Who we Are:

The underlying concept is that collaboration is more effective than competition, or ‘a rising tide lifts all boats’ approach is necessary to address Lawrence’s sport and health inequities and build a stronger, more impactful sports, recreation and sports based youth development (SBYD) sector.

Here is a timeline of the work that led to the Lawrence Sports Alliance being formed

Create several boxes:

The Genesis: In many ways, the Lawrence Sports Leadership Academy, launched in 2016, was the genesis of this collaborative youth sports movement in Lawrence. The persistent efforts of LSA founders, Everyone’s A Player, Beyond Soccer, together with dozens of city sports leaders* to develop a first-of-its-kind, multi-sport leadership experience, served as the launching pad for collective action and resource sharing to expand impact.

It opened up a network for communicating and sharing strategies to determine ways to better connect athletes to sports and opportunities beyond regular sports training, like college counseling, leadership development, and other enrichment support. Most glaringly, the groups started to share more about their collective challenges related to rising equipment, insurance, and facility costs necessary for their organizations and leagues running. Further, despite an incredible passion for their mission work, limited organizational infrastructure affected their ability to effectively reach kids, never mind having the capacity to offer next-level support and mentorship, which is crucial for their long-term success in school, sports, career and life.

The Need:

When this collective work started in 2016, it became obvious quickly that a “team approach” was necessary to address the following sport and health inequities, which unfortunately have been exacerbated by the pandemic sidelining sports in most cases for 18 months in Lawrence:

  • Only 15% of Lawrence High School’s 3,300 student-body played a sport, and with less than 3% played multiple sports;
  • The City ranked last in per capita income among Massachusetts’ 351 cities/towns; and
  • It also had the state’s highest childhood obesity rates, at 42%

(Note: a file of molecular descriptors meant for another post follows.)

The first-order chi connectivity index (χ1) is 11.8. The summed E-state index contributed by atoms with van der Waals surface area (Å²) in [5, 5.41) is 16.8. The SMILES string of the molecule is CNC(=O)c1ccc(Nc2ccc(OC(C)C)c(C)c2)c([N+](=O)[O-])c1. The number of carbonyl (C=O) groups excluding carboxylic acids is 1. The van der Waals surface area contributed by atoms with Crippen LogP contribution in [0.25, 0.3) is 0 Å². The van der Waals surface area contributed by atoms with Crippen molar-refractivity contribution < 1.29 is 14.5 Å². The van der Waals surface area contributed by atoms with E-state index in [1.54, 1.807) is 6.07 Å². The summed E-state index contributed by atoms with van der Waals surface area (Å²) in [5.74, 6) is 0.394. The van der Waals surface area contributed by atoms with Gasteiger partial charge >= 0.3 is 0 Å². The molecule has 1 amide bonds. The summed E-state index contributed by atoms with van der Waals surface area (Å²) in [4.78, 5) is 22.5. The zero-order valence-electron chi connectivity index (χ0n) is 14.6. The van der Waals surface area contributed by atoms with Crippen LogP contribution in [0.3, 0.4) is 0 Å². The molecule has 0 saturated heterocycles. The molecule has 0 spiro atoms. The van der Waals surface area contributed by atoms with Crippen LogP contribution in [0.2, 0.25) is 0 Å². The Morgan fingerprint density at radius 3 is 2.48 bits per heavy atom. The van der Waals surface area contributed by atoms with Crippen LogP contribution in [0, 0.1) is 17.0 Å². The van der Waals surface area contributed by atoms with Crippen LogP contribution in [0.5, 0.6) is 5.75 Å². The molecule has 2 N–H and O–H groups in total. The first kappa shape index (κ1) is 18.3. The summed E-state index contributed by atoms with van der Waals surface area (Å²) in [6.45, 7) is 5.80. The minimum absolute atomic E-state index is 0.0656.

This Shared Commitment & Fortitude Has Created a Movement that isn’t stopping! Here are some of the following ways LSA has been making a difference. See also Initiatives for some of the key LSA priorities:

  • Working with the Red Sox Foundation to bring its signature RBI program to Lawrence to obtain equipment support and other funding to reduce their operating expenses so they can better address declining enrollment trends;
  • Helping 12 Lawrence Members advance their 2021 summertime reach and objectives through the City’s Youth Empowerment grant that LSA was awarded by the City of Lawrence in 2020. Most of the $75,000 grant funding was distributed to 63 Lawrence teens, ages 13-18, responsible for helping the Members run their important summertime camps, clinics, and events.
  • Connecting those youth jobs/student-athletes to a 6-week Youth Empowerment & Mentor Model that provided leadership development, mental health, financial literacy, and goal-setting curriculum, facilitated by Stacy Seward of the Dream Network and Joselyn Marte, GED/ESOL Counselor at Lawrence Public Schools, LSA Member, and Board Member of Suenos Basketball.
  • Through key Alliance Advisory Partner, Everyone’s a Player, ensuring that 100% of the Members received more than $2,000 of sports and fitness equipment support thanks to its Annual Golf Fundraising that was run and organized the benefit the Alliance;
  • Becoming part of the Mayor’s Health Task Force that contributes to monthly initiatives that improve community health and access to nutritious food;
  • Building a panel of experts and mentors to speak with athletes about the importance of education and college readiness to set themselves up for success after high school;
  • Sponsoring school-year sports and wellness clinics during COVID-19, like LSA’s clinic with Merrimack College Baseball in 2021 at Sports Member, Mercedes Baseball’s facility for all city baseball groups;
  • Engaging We-Coach, now Center for Healing and Justice through Sport for a SBYD “Sports Can Heal” training for Lawrence sports coaches and leaders, so they have the tools to support better the development of their players’ social and emotional learning;
  • Embarking on the early stages of a critical research project for essential data collection in Lawrence to understand the City’s “State of Play” or what opportunities, gaps, and hurdles exist related to kids’ access to sports and what makes them stay involved or quit.